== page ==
More about Wake
Richard Serra’s Wake is an exception to my general desire to trade large geometric sculptures for trees or at least hunky Greek sculptures.
The 5 pods that collectively make up the 125 ft long 300 ton piece stand over 14 feet high, are 48 ft long, 6 ft wide, weigh 60 tons each and are impressive. And while nothing can compare to my love of nature, these undulating rust covered mammoths are at least as good as marbled man meat.
Wake’s patinated pillars are meant to mimic the rippling waters of the nearby Puget Sound, though due to their size they may just as well represent the ship hulls that cause such water displacement. The fact that Serra was largely influenced by his father’s work at a shipyard, and knowing that this piece was created by machines which manufactured ships and nuclear submarines suggests both readings are correct. Take your pick or just imitate the art and sway between the two because honestly, it doesn’t matter what it means, as Serra said "What's important is you moving between them, through them, and around them as they undulate; it's your body moving in relation to their surface that moves."
The huge work was bought from the Gagosian Gallery for a pretty huge price tag of $5 million in 2004. This sounds like a lot to me, but the folks who fronted the money are good for it; Jeffrey Brotman was one of the co-founders of Costco, Bagley Wright was a chief developer of the Space Needle, and Ann Wyckoff is a self-described homemaker who gave a cool million to Obama’s 2012 campaign.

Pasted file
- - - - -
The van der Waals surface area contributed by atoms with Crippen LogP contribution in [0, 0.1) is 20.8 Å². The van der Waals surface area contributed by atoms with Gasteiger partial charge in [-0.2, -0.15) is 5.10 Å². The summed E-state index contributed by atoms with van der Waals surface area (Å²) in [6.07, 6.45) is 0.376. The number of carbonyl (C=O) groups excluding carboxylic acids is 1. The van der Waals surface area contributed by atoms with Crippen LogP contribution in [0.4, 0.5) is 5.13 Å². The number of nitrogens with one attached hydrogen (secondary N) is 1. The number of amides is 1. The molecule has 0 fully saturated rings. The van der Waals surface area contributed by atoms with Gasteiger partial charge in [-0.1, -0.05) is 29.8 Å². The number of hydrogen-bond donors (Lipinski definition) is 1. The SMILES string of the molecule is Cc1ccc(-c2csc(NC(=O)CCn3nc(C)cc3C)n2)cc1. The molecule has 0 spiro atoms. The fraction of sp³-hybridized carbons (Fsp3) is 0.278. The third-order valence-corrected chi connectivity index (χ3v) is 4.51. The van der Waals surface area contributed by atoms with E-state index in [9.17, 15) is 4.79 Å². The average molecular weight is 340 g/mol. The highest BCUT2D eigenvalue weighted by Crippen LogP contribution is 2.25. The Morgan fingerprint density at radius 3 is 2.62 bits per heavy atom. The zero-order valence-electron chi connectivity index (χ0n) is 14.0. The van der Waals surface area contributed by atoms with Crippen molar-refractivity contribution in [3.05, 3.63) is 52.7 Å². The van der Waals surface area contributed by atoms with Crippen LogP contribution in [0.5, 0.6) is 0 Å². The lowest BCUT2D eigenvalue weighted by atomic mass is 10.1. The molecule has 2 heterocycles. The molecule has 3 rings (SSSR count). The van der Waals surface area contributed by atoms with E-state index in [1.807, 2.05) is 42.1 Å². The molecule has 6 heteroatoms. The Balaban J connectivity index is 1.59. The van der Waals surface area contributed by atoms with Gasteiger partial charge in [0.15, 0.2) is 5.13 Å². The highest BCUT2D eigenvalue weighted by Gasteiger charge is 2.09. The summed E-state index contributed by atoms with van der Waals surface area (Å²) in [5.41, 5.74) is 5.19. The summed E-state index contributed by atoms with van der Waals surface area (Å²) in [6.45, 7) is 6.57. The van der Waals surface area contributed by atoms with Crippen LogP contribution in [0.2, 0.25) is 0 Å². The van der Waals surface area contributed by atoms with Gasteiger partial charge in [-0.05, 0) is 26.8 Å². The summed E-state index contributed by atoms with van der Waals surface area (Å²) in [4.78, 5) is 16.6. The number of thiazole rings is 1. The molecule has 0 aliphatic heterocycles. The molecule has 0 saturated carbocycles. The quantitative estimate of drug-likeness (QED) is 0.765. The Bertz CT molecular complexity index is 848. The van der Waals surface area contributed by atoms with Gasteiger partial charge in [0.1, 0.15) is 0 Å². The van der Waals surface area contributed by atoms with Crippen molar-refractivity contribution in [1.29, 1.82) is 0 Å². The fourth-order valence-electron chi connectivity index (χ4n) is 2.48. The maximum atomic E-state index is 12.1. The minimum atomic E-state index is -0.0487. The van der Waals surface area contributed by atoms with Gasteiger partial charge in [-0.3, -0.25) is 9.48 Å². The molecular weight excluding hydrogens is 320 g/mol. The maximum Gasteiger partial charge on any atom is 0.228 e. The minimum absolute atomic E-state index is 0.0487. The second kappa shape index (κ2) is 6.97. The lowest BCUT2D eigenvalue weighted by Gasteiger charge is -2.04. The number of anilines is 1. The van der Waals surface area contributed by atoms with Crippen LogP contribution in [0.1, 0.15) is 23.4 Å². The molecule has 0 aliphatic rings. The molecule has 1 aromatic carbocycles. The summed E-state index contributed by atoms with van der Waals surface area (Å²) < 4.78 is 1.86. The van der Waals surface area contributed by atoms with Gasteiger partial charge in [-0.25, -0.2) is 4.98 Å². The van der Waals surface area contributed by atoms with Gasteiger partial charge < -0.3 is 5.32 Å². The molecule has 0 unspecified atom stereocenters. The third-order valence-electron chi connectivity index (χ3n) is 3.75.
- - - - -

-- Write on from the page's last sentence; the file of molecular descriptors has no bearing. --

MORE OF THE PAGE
Wake was the first piece to be installed in Seattle’s Olympic Sculpture Park and as such Serra was able to work with park architects to create the space around the sculpture. In order to emphasize the varying perspectives and the size of the installation Serra selected and helped design a walled and sunken section of the park called “the valley” for his sculpture and his sculpture alone. This is probably a good idea on the park’s part as Serra is known for clashing with people who tell him what to do with his work. There is one anecdote involving a Los Angeles collector who wanted to orient his sculpture in a way Serra didn’t like. She then received a dozen roses with a note telling her to “shove ‘em up your ass” as an “apology.” Whatever his reputation we know he was happy with this installation, saying of the park “They (most other American sculpture parks) look like parking lots for sculpture. To have a park that is accessing the language of sculpture is not only rare, it’s fucking magnificent.”
When I was standing in the middle of these giant and gently rusted shapes I felt like I was in the presence of ghost ships.
It was an odd feeling. They dwarf the viewer. The 'hulls' are at least fourteen feet high and weigh sixty tons each. But they don't overwhelm, they undulate in a friendly, playful sort of way.
You can tell that Serra spent his childhood hanging out in the shipyards in San Francisco where his father worked. He watched large tankers being launched into the chilly waters of the bay. These giant structures, sitting on a bed of gravel, look like they are ready to be launched. And Puget Sound is just over the hill, waiting.
Here is what Wikipedia says about Wake (sculpture)
Wake is a 2004 weathering steel sculpture by Richard Serra, installed at Olympic Sculpture Park in Seattle, Washington. Arts Observer called the installation "a must-see", offering "incredibly diverse perspectives from various angles and vantage points". It was the first piece installed in the park, in July 2006.
Check out the full Wikipedia article about Wake (sculpture)